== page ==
From its intricate Gothic exterior to the breathtaking views of the Alps from the top of its 135 marble spires, the Duomo di Milan – or Milan Cathedral – is a must-see for visitors.
Construction on the Duomo began in the 14th century under the Visconti family and was not completed until the 19th century under Napoleon’s reign. The result of five centuries of work is a mix of artistic and architectural styles from across the ages, complete with luminous stained glass windows and elegant flying buttresses.
Pinacoteca di Brera
Feast your eyes on one of the most important collections of Italian paintings at the Brera Art Gallery. Situated in a 17th century palace that was built over a 14th century convent, the museum owes much of its prestige to Napoleon, who ordered the reassignment private and state-owned masterpieces to its halls.
Some notable works include The Holy Conversation by Piero della Francesca, The Marriage of the Virgin by Raphael, and Caravaggio’s Supper at Emmaus.
Santa Marie delle Grazie
Once a Dominican convent, the Gothic and Renaissance-styled Santa Marie delle Grazie church was built in the late 15th century and was deemed a world heritage site by UNESCO. With a beautifully detailed nave and dome, the church is most famously known for housing Leonardo da Vinci’s Last Supper.
Deteriorated though still impressive, the painting barely survived the Allied bombardment of Milan in 1943 and has undergone four restorations. Book tickets as far in advance as possible, as only 25 people are allowed to view the work at a time and slots fill up fast.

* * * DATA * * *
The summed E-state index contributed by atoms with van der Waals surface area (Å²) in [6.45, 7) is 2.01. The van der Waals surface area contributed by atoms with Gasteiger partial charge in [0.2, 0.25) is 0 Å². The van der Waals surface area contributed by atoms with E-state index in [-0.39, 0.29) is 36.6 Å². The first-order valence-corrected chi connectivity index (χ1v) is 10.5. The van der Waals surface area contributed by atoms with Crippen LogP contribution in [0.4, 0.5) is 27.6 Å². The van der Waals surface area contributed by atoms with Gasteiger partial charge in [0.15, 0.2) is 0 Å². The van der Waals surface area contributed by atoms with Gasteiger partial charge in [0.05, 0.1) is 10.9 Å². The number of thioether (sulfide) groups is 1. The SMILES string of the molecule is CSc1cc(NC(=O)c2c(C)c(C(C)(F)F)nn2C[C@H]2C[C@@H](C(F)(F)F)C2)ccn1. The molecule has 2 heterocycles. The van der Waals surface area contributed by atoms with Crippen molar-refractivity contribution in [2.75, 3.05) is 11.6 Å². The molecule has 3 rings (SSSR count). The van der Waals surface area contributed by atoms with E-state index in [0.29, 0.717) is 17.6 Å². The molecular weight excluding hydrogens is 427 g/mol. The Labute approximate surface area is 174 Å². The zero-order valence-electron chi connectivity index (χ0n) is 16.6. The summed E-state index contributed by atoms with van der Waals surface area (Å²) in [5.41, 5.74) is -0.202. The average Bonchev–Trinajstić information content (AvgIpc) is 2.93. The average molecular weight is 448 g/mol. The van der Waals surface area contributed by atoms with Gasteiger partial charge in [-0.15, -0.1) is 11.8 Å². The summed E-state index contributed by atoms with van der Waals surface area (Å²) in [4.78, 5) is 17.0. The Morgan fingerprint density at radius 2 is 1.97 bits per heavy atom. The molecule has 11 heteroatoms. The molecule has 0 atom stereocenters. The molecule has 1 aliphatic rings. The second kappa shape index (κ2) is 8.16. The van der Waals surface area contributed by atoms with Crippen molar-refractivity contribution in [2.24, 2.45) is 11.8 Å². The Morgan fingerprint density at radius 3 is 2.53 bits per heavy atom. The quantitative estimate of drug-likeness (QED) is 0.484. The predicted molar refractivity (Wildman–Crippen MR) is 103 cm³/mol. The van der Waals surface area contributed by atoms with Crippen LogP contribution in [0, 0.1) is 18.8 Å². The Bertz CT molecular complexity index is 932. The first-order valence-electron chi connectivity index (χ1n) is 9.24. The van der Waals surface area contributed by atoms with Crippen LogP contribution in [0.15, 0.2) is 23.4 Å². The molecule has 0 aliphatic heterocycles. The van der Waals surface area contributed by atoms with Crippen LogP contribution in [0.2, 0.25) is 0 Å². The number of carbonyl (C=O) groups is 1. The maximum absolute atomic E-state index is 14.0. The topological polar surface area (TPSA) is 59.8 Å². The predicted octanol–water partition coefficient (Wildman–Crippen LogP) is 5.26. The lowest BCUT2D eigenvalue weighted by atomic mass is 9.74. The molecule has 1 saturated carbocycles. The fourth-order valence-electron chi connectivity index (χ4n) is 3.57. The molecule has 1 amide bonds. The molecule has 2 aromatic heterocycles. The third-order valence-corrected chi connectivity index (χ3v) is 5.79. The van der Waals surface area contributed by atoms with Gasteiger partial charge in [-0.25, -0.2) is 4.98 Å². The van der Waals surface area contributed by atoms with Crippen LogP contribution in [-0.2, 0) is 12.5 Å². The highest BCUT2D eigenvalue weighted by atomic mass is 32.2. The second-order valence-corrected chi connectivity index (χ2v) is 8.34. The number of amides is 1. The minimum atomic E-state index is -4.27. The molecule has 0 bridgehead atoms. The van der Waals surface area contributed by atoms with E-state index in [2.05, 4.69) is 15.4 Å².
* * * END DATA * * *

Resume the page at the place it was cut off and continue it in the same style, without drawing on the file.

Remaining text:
Hailed as the most beautiful cemetery in all of Italy, the Monumental Cemetery is more than just a resting place for famous Italians. With over 6,000 sculptures, obelisks, and pantheon-like chapels created by the most renowned Italian artists and architects, the cemetery is more of an open-air art museum. Architect Carlo Maciachini built the cemetery in the 1860s, and it remains a peaceful place for a break from the city bustle.
Tip * Booking your Tours, Transfers & Airport Parking before you go will save your money & time and ensure a stress free start to your holiday
Where to stay in Milan
With its convenient downtown location, The Westin Palace Hotel is a great choice for the traveller who wants to be near it all. Rooms feature Italian décor and modern amenities like a flat-screen television and a signature Heavenly Bed. The hotel also has a fitness centre with state of the art equipment. The Casanova Restaurant serves mouth-watering Mediterranean cuisine.
The Ariston Hotel is Italy’s first ecological hotel, designed with bio-architectural innovation. With a minimalist yet inviting design, the centrally located Ariston welcomes the weary traveller after a day of sightseeing. Breakfast is included, and the hotel bar offers great wines and herbal beverages prepared with purified water.
Situated in a historic downtown home, the 4-star Manin Hotel faces the tranquil Public Gardens of Via Palestro. Offering a comfortable and quiet stay in one of its 118 tastefully decorated rooms, the Manin Hotel also features a fitness area, parking, meetings rooms, and the Garden Restaurant, which serves Italian and international cuisine.
A classy lodging with modern amenities, the historic Dei Cavalieri Hotel is located just steps from the Duomo di Milan. The hotel’s 177 rooms all feature wireless Internet access, a mini-bar, air-conditioning, and cable TV. The Dei Cavalieri also features six meeting rooms and a roof garden for business needs or private functions.
How to move around in Milan
During the summer, locals tend to head out of Milan to escape the humidity. To experience city life the best time to go is in the spring or fall, though winters are also generally mild.
To and from Milan